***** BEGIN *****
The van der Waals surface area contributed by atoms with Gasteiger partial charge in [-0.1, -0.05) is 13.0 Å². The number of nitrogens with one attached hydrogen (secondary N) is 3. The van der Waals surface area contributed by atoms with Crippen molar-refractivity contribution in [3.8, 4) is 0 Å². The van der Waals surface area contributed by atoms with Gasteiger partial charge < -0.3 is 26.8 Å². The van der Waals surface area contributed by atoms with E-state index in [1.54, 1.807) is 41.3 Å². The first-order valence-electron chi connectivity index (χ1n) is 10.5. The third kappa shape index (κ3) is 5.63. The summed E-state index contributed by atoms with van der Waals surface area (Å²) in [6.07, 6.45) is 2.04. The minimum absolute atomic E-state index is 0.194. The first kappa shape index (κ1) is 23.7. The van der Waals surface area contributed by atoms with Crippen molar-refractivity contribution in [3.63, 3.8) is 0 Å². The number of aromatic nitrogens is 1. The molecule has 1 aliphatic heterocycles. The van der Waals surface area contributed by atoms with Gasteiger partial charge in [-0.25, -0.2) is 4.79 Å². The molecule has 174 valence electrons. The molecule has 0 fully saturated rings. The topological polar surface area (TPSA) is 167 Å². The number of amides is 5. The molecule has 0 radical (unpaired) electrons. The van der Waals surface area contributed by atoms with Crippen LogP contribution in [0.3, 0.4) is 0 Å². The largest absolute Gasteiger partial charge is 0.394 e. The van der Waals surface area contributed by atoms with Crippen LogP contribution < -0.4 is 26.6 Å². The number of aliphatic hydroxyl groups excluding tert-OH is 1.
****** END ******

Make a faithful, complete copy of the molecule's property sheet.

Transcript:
The van der Waals surface area contributed by atoms with Gasteiger partial charge in [-0.1, -0.05) is 13.0 Å². The number of nitrogens with one attached hydrogen (secondary N) is 3. The van der Waals surface area contributed by atoms with Crippen molar-refractivity contribution in [3.8, 4) is 0 Å². The van der Waals surface area contributed by atoms with Gasteiger partial charge < -0.3 is 26.8 Å². The van der Waals surface area contributed by atoms with E-state index in [1.54, 1.807) is 41.3 Å². The first-order valence-electron chi connectivity index (χ1n) is 10.5. The third kappa shape index (κ3) is 5.63. The summed E-state index contributed by atoms with van der Waals surface area (Å²) in [6.07, 6.45) is 2.04. The minimum absolute atomic E-state index is 0.194. The first kappa shape index (κ1) is 23.7. The van der Waals surface area contributed by atoms with Crippen molar-refractivity contribution in [3.63, 3.8) is 0 Å². The number of aromatic nitrogens is 1. The molecule has 1 aliphatic heterocycles. The van der Waals surface area contributed by atoms with Gasteiger partial charge in [-0.25, -0.2) is 4.79 Å². The molecule has 174 valence electrons. The molecule has 0 fully saturated rings. The topological polar surface area (TPSA) is 167 Å². The number of amides is 5. The molecule has 0 radical (unpaired) electrons. The van der Waals surface area contributed by atoms with Crippen LogP contribution in [0.3, 0.4) is 0 Å². The largest absolute Gasteiger partial charge is 0.394 e. The van der Waals surface area contributed by atoms with Crippen LogP contribution < -0.4 is 26.6 Å². The number of aliphatic hydroxyl groups excluding tert-OH is 1.